Atherton-based fire-fighter Suz Member is no stranger to danger, stepping into burning houses is part of the job.
But on Saturday night at Bethnal Green’s iconic York Hall, the 35-year-old will be taking on a whole different battle.
As well as his work for Greater Manchester Fire and Rescue Service, Preston-born Member has also spent the last few years carving out a career in professional boxing, becoming the first British-born Indian to do so.
On Saturday he comes face-to-face with Lithuania’s Tadas Stulginskas in what is his biggest fight yet.
The match-up comes as part of a new partnership with boxing promoters Acourtier Events and Member is aware of what is at stake.
“This fight is a massive opportunity,” said Member.
“For me it’s not about the money but having this great opportunity to fight in an iconic venue so it’s an honour and a privilege.
“The York Hall is considered to be the home of boxing, so I can’t wait.”
The welterweight fighter will be taking part in his sixth European Boxing Federation bout, having won five fights so far – all by knockout.
The boxer has come a long way from when he first started boxing in his youth, where he experienced a troubled childhood eventually leading to unlicensed boxing to pursue his dream.
“I got into boxing when I was 10 after reading the Rocky book because I was too young to see the film, but I read the book in one night and loved it. I even still have the original book I read.
“Then a friend who went boxing asked me one day if I wanted to go with him and I jumped at the chance.
“When I was younger I used to get into trouble a fair bit but boxing helped me to get my life straightened out and I think because of that I can help young people who are also having problems.”
Through his hardship, Member has been able to pass on his experiences to young adults who are also going through problems by joining charity groups and projects.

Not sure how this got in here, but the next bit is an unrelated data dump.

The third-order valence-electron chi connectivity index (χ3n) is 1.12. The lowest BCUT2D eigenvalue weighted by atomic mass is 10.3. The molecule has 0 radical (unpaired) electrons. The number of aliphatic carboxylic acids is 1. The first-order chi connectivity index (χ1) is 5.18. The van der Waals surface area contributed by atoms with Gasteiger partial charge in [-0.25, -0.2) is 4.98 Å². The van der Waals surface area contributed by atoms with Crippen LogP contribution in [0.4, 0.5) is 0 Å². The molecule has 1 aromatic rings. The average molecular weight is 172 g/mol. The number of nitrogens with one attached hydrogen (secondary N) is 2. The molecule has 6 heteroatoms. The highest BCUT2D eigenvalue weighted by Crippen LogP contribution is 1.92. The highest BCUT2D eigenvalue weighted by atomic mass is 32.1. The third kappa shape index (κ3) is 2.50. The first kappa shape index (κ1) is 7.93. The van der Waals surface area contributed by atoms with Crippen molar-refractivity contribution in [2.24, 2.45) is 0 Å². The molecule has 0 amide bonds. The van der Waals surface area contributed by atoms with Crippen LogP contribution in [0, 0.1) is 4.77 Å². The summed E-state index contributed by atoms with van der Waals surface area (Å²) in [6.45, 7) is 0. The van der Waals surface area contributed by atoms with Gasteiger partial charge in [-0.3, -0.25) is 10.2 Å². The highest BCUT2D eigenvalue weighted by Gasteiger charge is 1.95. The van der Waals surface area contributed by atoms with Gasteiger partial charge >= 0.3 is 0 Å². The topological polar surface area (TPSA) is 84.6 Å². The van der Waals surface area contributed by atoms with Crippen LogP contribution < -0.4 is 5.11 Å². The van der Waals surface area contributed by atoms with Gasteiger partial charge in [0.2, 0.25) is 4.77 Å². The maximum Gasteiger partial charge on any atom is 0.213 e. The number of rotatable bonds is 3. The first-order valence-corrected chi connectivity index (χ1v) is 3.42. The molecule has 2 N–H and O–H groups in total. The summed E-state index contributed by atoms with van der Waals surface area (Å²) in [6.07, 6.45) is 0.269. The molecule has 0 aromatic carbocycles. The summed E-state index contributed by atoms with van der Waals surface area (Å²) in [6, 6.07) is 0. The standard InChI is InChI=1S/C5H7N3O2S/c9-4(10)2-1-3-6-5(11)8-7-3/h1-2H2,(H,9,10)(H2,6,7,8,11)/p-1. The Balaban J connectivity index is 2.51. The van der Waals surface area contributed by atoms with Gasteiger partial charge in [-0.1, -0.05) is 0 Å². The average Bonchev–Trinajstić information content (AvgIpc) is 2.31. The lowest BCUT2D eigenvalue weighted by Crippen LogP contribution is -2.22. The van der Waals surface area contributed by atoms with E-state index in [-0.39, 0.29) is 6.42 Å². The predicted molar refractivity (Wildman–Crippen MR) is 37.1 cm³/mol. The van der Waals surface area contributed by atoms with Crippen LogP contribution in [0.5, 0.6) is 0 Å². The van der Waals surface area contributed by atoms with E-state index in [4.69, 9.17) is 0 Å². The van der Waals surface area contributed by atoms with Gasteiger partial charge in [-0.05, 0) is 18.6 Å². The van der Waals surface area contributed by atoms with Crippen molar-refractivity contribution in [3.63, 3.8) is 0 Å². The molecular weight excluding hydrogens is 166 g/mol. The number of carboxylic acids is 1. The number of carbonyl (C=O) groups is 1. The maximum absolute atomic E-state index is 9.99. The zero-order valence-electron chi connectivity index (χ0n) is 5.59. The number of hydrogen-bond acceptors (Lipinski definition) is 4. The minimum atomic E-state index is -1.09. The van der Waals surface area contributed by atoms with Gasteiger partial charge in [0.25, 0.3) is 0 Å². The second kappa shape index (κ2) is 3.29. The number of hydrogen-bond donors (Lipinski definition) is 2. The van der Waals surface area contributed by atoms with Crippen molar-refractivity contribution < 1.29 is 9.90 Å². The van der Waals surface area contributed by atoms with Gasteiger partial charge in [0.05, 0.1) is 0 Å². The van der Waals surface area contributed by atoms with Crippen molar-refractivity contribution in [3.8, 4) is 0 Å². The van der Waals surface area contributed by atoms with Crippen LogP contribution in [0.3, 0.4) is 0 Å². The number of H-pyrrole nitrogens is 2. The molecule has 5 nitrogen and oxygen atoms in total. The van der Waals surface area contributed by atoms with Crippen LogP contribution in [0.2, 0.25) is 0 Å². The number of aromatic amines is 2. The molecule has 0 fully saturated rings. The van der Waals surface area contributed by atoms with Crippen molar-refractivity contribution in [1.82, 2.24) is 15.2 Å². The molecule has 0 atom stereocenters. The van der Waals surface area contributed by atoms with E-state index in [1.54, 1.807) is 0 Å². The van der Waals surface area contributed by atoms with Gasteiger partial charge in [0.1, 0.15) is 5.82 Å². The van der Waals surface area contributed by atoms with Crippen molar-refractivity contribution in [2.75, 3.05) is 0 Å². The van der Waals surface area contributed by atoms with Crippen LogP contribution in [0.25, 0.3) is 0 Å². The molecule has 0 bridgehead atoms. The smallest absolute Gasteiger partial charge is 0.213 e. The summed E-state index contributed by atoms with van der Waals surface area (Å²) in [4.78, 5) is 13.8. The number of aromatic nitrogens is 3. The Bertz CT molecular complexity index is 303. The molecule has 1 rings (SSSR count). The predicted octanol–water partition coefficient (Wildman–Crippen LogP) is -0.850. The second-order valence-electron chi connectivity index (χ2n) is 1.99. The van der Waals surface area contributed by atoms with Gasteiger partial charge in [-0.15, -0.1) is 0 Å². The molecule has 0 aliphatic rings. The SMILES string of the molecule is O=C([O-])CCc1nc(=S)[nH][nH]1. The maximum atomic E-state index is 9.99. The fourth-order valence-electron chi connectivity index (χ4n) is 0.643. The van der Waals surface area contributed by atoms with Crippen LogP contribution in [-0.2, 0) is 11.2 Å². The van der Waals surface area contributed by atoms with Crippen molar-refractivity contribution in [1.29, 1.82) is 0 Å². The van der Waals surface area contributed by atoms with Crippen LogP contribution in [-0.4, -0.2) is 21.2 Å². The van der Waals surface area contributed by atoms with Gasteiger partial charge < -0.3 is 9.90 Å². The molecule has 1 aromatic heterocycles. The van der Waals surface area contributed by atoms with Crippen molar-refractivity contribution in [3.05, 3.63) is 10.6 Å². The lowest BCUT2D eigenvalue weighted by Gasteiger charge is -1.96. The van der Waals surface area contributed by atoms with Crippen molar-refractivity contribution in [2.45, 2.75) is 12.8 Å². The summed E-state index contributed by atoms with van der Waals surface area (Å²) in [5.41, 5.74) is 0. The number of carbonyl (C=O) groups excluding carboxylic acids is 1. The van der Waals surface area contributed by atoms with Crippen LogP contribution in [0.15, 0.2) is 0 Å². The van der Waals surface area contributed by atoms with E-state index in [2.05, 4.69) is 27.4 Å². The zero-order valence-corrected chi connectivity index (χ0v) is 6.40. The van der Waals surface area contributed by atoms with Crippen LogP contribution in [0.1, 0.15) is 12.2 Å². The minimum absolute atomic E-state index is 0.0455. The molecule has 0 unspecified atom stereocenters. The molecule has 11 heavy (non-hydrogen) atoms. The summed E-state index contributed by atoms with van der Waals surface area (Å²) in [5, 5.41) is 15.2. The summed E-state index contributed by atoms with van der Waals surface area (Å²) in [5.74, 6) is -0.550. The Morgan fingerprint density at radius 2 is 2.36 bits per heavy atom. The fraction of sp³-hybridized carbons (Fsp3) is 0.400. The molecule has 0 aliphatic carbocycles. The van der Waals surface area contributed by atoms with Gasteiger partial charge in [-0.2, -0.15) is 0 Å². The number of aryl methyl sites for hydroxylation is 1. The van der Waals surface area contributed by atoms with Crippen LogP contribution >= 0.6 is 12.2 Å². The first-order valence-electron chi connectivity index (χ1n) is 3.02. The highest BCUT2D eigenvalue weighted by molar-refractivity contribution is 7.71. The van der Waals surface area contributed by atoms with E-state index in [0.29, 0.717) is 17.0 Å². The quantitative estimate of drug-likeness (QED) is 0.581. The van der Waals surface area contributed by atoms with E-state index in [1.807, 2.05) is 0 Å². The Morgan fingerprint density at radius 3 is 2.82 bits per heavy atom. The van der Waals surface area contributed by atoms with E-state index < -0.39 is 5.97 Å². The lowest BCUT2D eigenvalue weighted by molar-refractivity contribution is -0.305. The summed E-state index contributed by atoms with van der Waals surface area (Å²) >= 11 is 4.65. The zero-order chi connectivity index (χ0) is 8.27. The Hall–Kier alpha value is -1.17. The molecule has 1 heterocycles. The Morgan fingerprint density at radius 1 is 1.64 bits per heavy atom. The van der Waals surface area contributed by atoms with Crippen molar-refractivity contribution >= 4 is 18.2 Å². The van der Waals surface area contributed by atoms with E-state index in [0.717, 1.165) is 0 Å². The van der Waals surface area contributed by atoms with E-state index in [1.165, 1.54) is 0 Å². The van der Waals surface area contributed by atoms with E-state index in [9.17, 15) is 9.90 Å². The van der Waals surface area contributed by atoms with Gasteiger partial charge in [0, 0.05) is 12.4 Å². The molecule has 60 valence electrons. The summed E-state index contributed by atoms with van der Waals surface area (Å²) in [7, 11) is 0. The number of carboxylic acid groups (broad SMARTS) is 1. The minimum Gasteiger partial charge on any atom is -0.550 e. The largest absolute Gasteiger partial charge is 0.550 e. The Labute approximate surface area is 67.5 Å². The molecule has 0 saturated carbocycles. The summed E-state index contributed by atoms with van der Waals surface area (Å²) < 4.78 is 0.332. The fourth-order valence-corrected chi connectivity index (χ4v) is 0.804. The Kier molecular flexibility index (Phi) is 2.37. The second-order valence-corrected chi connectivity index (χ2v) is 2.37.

“I became part of a group in Lancashire called North Lancs Training Group where we do talks in schools and I act as a mentor to help young kids having trouble.
“I’ve been into schools and prisons in places like Leeds, Blackburn and Burnley to try and help people.”
While his good work has been appreciated in the UK, he has also made an impact abroad after being contacted by the Zambian government to go over and help.
“After doing all this mentoring and charity work in the UK, I got an email to go over to Zambia,” he said.
“I did do some fights over there but at the same time I was helping the people out there as well.
“All the money I earned from the fights I gave to help the people, who were all very humble.
“I couldn’t leave with all that money when people were walking around with no shoes.”
His upcoming fight will be his biggest challenge yet but the 35-year-old is confident he has the potential to become world champion.
“If I’m not good enough then I’ll walk away as I don’t want to be fighting for the sake of it but I want to become world champion.
“I’m no ‘goodie-two-shoes’ and I have to battle my demons everyday, but I keep trying.”
Member is dedicating the fight to legendary footballer Sir Tom Finney, whose funeral took place yesterday.
Image courtesy of Mo Lulat via YouTube, with thanks.